- Vegan food startup Strong Roots has secured a deal to sell its products in more than 2,000 Walmart stores.
- Plant-based food in the US was worth $5 billion in 2019 and is expected to reach $31.6 billion worldwide by 2026.
- COVID-19 has led to a shift in attitudes towards healthier alternatives amid a rise in home cooking.
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The boom in vegan food continues with Irish startup Strong Roots agreeing a deal to sell its frozen vegan products into the world’s largest grocer, Walmart.
Strong Roots is following in the footsteps of big plant-based food and drink companies such as Oatly and Beyond Meat in winning around the biggest food retailer. The deal involves selling two of Strong Roots’ best-selling products — mixed veg fries and cauliflower hash browns — into more than 2,000 stores.
The move comes as COVID-19 causes a fresh demand for healthy alternatives, with families increasingly forced to cook at home during lockdown. The vegan food market is set to reach $31.4 billion by 2026, according to Allied Market Research.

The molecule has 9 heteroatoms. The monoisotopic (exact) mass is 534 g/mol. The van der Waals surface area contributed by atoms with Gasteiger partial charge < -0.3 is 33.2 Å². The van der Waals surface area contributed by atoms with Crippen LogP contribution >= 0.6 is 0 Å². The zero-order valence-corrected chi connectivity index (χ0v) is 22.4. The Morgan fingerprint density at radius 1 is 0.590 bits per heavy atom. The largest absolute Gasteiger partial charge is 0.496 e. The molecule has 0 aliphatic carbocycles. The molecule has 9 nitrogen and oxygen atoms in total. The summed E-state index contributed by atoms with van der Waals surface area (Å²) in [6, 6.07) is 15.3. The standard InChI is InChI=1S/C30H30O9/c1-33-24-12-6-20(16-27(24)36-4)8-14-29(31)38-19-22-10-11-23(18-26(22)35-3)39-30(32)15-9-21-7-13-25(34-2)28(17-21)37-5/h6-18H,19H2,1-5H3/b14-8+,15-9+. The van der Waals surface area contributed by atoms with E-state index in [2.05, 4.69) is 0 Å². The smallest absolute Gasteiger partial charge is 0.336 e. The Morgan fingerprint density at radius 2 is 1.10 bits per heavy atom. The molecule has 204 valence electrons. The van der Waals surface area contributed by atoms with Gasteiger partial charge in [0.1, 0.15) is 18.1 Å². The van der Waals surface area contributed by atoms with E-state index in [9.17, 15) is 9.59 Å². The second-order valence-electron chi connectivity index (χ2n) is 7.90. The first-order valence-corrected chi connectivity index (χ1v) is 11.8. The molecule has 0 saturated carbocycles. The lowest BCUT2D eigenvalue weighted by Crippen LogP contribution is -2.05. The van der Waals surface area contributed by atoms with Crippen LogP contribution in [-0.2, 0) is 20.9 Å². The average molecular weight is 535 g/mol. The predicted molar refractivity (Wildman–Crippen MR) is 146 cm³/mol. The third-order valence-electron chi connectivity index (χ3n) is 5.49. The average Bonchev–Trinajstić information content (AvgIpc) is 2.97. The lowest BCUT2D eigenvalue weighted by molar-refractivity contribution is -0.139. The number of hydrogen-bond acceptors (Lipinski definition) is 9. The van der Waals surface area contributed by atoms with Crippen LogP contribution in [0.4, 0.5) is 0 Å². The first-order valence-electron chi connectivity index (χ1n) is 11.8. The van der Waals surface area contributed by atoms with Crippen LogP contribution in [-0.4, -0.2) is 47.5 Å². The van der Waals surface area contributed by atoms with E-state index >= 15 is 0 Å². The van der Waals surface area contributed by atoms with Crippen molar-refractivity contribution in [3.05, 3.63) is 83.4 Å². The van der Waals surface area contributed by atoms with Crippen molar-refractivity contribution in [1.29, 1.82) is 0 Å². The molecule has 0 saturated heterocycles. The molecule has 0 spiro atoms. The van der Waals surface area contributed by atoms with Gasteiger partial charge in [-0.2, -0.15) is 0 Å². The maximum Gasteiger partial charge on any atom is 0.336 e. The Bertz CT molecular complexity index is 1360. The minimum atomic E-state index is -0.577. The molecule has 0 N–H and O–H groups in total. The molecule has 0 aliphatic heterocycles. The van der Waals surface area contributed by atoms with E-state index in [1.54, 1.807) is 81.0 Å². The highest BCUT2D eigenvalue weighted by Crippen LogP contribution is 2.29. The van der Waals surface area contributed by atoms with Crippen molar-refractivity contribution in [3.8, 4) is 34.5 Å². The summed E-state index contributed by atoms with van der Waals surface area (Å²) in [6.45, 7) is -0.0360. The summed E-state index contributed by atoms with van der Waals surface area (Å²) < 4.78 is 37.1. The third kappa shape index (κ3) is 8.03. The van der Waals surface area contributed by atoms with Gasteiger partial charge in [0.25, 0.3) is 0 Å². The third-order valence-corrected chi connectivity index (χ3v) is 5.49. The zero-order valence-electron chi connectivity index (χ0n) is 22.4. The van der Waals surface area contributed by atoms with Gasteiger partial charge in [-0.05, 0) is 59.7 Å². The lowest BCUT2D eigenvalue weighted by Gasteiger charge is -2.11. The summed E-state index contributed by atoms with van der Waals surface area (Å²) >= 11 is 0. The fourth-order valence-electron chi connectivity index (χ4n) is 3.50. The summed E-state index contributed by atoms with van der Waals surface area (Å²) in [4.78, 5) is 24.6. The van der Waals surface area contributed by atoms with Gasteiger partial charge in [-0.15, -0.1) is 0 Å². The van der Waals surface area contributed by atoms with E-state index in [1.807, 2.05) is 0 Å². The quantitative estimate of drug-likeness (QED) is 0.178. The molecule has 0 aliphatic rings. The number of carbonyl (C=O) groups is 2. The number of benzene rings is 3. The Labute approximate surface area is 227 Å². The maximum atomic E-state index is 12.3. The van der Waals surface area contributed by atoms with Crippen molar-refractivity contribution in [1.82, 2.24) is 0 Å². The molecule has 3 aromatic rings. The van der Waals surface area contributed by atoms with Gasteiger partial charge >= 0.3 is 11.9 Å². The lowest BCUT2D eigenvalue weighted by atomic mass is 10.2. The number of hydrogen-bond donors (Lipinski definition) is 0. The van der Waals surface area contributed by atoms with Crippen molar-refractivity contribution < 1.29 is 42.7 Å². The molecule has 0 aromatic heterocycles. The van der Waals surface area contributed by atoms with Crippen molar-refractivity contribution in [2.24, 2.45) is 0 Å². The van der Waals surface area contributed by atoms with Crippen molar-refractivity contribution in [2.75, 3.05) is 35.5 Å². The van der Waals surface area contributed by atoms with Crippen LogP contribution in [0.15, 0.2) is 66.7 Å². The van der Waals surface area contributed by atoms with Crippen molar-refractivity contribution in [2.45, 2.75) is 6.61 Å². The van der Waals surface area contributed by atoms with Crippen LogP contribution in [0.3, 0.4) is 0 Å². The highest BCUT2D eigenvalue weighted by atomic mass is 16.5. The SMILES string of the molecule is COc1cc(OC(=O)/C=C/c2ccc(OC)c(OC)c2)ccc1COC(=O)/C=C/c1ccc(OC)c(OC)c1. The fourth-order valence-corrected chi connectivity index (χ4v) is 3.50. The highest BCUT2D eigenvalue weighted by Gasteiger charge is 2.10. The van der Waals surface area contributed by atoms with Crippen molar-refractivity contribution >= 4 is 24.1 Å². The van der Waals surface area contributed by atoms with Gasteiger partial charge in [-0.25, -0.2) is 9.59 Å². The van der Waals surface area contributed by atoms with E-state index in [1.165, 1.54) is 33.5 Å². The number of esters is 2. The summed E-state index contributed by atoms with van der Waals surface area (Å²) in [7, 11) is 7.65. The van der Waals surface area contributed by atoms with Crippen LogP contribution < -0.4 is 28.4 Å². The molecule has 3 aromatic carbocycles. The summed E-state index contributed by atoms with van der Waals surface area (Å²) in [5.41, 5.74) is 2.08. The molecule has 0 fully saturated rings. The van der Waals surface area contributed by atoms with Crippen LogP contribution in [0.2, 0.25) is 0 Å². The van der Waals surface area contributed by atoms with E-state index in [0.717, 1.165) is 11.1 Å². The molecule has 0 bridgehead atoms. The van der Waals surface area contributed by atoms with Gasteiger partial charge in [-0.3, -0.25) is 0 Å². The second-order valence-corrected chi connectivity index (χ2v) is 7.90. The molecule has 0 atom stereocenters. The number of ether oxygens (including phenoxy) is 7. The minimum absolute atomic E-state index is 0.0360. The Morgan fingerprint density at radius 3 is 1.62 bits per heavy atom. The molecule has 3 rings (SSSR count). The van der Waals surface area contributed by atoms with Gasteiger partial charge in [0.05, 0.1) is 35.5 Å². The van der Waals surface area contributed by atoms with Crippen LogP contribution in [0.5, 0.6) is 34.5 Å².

Strong Roots, founded out of Ireland in 2015 with operations in the UK and US, previously secured $18.3 million in Series A funding from private equity firm Goode Partners.
“Being alongside Oatly and Beyond Meat in the world’s biggest retailer is a great accolade,” Samuel Dennigan, founder and CEO of Strong Roots, told Business Insider. “Walmart wants to bring a new type of shopper to the store and we want to get more veggies on your plate.”
While vegan food is becoming more popular, the move away from meat won’t happen overnight, according to Dennigan. He pointed to the Trump administration invoking the Defense Production Act to protect the country’s three-largest meat producers during the coronavirus pandemic.
And vegan brands, as they gain popularity, are in for greater scrutiny.
Alternative milk brand Oatly was lambasted on social media for its $200 million deal with private equity group Blackstone, headed by Trump donor Stephen Schwartzman.
Strong Roots anticipates that it will hit $100 million in sales by 2023 and the startup has been expanding its C-suite to complement its growth, Dennigan said.
Negotiations with Walmart began in late 2019. Walmart’s e-commerce sales also grew 97% in Q2 on the back of the coronavirus pandemic.
“The US market is very difficult to break into but everyone is willing us on,” Dennigan said. “This deal backs the ambition and commitment of where we’re going next and distribution with Walmart can help make us a global success.”